Design Engineering

Winnipeg pooch receives 3D printed kneecap

By Design Engineering staff   

Additive Manufacturing Medical 3D printing slideshow Stratasys

Manitoba’s Orthopaedic Innovation Centre additive manufactures custom patella for six-year-old mixed breed dog.

14-Nov-Oreo-OIC-625It’s common to hear of additive manufacturing technology used for dental applications and in the creation of molds for custom built implants. At the forefront of this technology is the Winnipeg-based Orthopaedic Innovation Centre (OIC), a research and testing facility for the medical device market that uses 3D printing in joint replacement and other medical procedures.

But while the OIC regularly uses additive manufacturing to shorten production cycles and create customized products, a model from a 3D printer can’t be used directly as a medical option. At least, not yet in humans.

So when a Winnipeg veterinarian called hoping to find a new kneecap for a 6-year-old dog named Oreo, the staff at OIC saw the perfect opportunity to prove the concept by printed him a new one.

In 2012, Oreo suffered a dislocated left hind patella that was surgically removed to relieve the pain, but left him with a limp after surgery. To create the new canine patella, OIC 3D scanned a donated kneecap to create a CAD model that was then modified based on an X-ray of Oreo’s other patella.

Left: a CAD model of the 3D printed patella. Right: The 3D printed patella before surgical insertion.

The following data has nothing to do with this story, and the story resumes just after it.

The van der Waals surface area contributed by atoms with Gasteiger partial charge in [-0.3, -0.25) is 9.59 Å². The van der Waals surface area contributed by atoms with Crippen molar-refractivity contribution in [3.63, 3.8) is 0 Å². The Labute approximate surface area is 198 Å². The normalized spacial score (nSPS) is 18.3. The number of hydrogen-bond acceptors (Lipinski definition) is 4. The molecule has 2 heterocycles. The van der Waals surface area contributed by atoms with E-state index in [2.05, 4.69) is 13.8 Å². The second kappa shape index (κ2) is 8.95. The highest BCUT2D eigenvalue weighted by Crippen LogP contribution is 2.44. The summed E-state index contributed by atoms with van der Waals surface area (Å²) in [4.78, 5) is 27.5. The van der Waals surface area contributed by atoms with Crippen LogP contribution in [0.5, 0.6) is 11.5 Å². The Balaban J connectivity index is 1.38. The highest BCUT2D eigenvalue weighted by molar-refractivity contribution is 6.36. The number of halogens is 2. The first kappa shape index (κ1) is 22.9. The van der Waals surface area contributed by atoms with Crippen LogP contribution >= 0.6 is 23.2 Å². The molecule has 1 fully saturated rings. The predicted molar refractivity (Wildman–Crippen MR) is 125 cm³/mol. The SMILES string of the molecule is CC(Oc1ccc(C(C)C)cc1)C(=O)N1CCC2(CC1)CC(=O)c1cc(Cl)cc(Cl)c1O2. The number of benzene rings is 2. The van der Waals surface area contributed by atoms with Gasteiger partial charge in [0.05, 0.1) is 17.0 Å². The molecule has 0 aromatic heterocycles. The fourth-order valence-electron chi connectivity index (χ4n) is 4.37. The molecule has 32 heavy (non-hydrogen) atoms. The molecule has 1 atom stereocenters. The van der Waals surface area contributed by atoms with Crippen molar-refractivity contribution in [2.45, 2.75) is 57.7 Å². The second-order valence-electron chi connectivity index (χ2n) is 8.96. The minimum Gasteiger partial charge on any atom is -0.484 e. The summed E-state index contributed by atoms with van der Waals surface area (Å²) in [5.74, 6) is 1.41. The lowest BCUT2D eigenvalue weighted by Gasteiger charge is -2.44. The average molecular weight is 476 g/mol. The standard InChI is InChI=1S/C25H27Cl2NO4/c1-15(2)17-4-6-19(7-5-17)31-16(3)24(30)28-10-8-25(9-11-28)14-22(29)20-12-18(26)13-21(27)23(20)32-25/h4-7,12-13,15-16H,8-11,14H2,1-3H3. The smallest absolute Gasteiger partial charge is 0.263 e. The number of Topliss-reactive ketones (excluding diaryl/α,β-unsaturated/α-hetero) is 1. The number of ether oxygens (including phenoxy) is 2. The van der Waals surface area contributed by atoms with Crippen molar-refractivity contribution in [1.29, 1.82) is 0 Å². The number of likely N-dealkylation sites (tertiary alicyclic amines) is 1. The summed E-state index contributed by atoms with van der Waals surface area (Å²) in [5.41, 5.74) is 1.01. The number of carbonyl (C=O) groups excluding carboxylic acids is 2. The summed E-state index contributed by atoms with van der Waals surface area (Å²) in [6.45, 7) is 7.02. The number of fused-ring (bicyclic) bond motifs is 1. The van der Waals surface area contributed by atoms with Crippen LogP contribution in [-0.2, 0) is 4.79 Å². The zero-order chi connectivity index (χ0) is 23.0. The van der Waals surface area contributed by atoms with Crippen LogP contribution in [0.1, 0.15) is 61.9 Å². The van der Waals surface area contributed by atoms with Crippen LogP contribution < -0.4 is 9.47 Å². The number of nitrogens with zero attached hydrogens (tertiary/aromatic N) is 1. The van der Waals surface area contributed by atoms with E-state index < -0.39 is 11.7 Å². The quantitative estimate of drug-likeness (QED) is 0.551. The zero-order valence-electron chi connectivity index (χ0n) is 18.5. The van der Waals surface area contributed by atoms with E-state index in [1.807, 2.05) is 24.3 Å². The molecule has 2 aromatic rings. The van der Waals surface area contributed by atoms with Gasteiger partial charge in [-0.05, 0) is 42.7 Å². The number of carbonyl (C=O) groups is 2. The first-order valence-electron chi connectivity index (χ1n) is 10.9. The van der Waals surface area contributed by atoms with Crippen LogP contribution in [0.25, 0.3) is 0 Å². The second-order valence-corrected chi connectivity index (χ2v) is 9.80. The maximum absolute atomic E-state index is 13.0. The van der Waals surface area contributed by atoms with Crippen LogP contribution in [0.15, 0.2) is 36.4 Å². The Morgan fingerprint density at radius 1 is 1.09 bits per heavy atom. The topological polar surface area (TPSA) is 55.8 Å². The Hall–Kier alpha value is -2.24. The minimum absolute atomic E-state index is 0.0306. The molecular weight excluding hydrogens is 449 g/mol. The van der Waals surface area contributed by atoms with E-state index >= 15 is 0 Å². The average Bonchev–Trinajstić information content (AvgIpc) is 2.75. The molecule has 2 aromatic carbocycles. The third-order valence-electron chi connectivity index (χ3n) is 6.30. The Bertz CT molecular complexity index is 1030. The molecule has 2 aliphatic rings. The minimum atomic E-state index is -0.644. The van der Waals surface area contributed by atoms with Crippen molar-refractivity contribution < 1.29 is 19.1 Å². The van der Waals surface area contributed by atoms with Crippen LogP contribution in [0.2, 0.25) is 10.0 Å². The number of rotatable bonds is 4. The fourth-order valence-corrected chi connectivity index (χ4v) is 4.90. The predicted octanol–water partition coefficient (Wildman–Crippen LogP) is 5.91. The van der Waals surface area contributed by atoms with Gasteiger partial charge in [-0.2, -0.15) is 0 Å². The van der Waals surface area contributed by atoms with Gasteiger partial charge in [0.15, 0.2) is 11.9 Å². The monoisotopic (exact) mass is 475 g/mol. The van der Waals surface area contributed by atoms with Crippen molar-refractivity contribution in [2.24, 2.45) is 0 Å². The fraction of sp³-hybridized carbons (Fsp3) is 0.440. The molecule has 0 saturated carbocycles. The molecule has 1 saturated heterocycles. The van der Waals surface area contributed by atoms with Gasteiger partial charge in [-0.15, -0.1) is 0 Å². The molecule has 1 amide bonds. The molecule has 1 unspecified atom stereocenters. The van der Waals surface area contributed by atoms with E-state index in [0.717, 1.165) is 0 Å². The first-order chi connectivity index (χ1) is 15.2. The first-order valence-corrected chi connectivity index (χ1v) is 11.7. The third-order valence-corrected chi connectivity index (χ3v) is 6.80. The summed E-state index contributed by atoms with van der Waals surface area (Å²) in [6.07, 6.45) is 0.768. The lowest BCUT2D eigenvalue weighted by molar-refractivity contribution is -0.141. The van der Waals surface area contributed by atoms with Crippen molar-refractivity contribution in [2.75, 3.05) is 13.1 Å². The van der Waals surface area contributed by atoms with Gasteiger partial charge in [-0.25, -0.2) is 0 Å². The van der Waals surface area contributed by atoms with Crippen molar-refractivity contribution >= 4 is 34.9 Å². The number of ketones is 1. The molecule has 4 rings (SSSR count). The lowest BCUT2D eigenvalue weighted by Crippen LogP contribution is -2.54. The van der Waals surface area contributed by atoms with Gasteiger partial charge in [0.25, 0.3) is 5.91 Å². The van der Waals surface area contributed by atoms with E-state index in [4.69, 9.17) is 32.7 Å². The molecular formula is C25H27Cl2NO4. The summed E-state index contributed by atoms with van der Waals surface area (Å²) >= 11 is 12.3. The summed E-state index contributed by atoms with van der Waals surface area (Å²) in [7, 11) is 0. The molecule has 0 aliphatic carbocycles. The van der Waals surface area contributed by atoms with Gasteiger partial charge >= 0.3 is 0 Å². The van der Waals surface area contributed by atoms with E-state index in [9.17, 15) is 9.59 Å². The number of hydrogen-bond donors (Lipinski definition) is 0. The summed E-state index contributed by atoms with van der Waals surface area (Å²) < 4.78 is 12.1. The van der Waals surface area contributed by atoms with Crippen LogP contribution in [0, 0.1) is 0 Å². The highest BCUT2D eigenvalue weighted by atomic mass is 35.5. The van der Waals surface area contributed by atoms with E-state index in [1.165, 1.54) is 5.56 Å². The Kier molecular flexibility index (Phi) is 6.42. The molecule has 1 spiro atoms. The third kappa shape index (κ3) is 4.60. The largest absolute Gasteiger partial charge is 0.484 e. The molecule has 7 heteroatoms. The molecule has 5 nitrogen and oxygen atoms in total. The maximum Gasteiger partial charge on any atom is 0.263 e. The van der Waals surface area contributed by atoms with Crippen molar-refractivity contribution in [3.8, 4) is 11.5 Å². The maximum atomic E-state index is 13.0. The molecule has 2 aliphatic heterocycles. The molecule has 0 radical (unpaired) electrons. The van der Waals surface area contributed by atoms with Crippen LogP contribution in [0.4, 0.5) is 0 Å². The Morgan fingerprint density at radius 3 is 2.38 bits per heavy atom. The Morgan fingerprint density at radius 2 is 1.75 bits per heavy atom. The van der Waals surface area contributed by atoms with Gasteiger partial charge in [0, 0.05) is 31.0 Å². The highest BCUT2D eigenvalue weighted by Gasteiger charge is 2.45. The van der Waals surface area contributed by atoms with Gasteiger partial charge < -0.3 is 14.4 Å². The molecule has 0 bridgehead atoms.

Left: a CAD model of the 3D printed patella. Right: The 3D printed patella before surgical insertion.

Using a Stratasys Fortus 400mc, OIC built the replacement kneecap from a biocompatible polycarbonate. After testing it for mechanical strength, the implant was then attached to Oreo’s tendon and quadriceps using polypropylene sutures.

According to his owners, Oreo recovered full function of his leg within two months following the surgery and today, more than three years later, leads an active lifestyle without complications.

“FDM is an ideal 3D printing technology for implant manufacturing because it is capable of producing strong, durable, biocompatible parts with the right physical properties,” said OIC president Martin Petrak. “With FDM, we can tailor the implant to perfectly match the recipient’s anatomy which has the potential to provide dramatic improvements in functionality and recovery time.”


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